Featuring a variety of dances, including the beguine, the Bal Nègre became a popular location for a diversity of local and visiting terpsichoreans. They included luminaries from the Harlem Renaissance who frequented Paris during the 1920s. The bal Blomet thrived as the centre of the burgeoning popularity of the biguine which was fuelled further by the Exposition Coloniale de Paris in 1931.
Elements of this music and folklore from the Antillean vernacular, together with later developments, are listed in the discography Creole Music of the French West Indies, a work which breaks new ground in the understanding of black music from the Caribbean.
The inventory, arranged alphabetically by performer, commences chronologically with a linguistic sample recorded on cylinder at the Paris Exposition Universelle de 1900. Folktales that were obtained in French islands using the same technique by the anthropologist Elsie Clews Parsons during the 1920s are also itemised — many had musical accompaniment, though the cylinders are lost.
Spearheaded by the first commercial recordings of the idiom, by L’Orchestre Antillais, direction: M. Stellio, almost one third the repertoire recorded commercially by Antillean musicians in Paris between 1929 and 1931 can be traced to political, satirical and marching chants from annual carnivals of the doomed city of Saint-Pierre. Songs from the same corpus were recorded occasionally into the 1950s, expressing the longevity of traditional carnival choruses and their distribution throughout the French Creole-speaking Antilles.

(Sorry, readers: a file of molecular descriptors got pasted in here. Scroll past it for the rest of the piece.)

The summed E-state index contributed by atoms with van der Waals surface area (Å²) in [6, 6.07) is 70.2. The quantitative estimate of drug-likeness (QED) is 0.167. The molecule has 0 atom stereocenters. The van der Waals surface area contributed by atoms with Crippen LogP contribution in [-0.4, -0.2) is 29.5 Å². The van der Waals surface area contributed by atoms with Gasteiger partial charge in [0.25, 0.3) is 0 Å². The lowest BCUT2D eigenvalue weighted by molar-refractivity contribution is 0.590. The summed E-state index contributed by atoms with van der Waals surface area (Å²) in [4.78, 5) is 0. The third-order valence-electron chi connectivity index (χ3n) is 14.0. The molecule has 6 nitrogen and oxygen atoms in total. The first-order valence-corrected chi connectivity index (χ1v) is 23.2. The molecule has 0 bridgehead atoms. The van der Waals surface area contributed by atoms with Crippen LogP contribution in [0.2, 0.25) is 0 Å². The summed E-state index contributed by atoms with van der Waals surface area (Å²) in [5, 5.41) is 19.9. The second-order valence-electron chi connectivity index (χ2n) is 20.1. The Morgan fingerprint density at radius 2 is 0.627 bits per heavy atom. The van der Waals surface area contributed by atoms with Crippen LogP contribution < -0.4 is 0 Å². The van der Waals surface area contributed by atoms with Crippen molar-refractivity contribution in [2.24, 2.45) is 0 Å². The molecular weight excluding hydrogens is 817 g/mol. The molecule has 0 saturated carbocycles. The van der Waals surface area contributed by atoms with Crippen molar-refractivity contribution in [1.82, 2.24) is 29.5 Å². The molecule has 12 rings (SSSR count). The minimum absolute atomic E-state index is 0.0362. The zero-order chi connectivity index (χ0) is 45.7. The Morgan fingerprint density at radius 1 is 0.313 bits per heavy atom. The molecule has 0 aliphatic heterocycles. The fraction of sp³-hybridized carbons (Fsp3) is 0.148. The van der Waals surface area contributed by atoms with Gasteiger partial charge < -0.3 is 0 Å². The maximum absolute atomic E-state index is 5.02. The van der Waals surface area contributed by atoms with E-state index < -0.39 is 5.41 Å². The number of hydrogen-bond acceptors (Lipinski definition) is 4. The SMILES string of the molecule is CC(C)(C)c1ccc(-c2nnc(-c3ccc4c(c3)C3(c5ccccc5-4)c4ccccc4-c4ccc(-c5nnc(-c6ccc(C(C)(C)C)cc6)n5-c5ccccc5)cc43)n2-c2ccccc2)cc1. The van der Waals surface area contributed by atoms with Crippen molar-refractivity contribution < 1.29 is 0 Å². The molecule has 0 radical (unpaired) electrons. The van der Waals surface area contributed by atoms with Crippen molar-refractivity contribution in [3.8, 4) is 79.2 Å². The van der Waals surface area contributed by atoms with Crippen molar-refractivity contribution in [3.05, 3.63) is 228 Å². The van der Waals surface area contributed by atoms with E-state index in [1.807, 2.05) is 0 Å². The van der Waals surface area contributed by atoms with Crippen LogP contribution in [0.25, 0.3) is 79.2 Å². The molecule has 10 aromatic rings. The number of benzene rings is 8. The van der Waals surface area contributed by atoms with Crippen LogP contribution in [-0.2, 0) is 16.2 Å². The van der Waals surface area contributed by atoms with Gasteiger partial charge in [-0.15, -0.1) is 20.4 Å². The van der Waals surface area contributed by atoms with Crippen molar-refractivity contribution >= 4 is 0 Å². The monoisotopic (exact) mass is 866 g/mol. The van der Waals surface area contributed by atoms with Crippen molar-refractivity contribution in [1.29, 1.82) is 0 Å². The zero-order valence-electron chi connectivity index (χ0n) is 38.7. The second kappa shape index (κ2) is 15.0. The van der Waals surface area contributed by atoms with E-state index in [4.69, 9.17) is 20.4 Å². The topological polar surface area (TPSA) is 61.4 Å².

Despite the interruption of the Second World War (1939-1945), Paris remained the centre for the recording of French Antillean music. Following the cessation of hostilities and the beginning of economic recovery, during the 1950s studios in the outre-mer islands began to produce records aimed primarily at local markets reflecting economic and cultural changes in the new era.
The wide-ranging contextual content of Creole Music of the French West Indies — the discographical material gathered in collaboration with two French experts, Alain Boulanger and Marc Monneraye — makes this multidisciplinary work an essential handbook in the growing list of resources designed to explore the evolution of black music in the Americas.
Join us at the launch of Creole Music of the French West Indies, A Discography on 23 January 2015 at 6.00pm, Room 349 (3rd floor), Senate House, South Block, Malet Street, London WC1E 7HU. The event includes a panel discussion and is run in collaboration with the Institute of Latin American Studies (ILAS) and the Institute of Musical Research (IMR).
Dr John Cowley is an independent writer and researcher on vernacular masquerade and music traditions and their relationship to the Americas. Specialising in the Caribbean and North America, his study of the evolution of the Trinidad Carnival – Carnival, Canboulay and Calypso, was published in 1996. His essays appear in scholarly and popular books and periodicals and he compiles and edits CDs for labels such as Smithsonian-Folkways, Rounder and Bear Family Records.
I have this book and the essay is a compelling account of an unfortunately not-well-known musical — well, I was going to say genre but it is really the expression of Franco-African-Caribbean people in multiple genres. A feature of the book that is not emphasized in this blog is the value and impact of the illustrations. You might expect a discography to feature images of artists and phonodisc labels but this book goes well beyond that with scenes of the islands and of Parisian venues, advertisements, maps, and documentary images. The illustrations offer a rich and illuminating counterpoint to the carefully documented text. Altogether: highly recommended!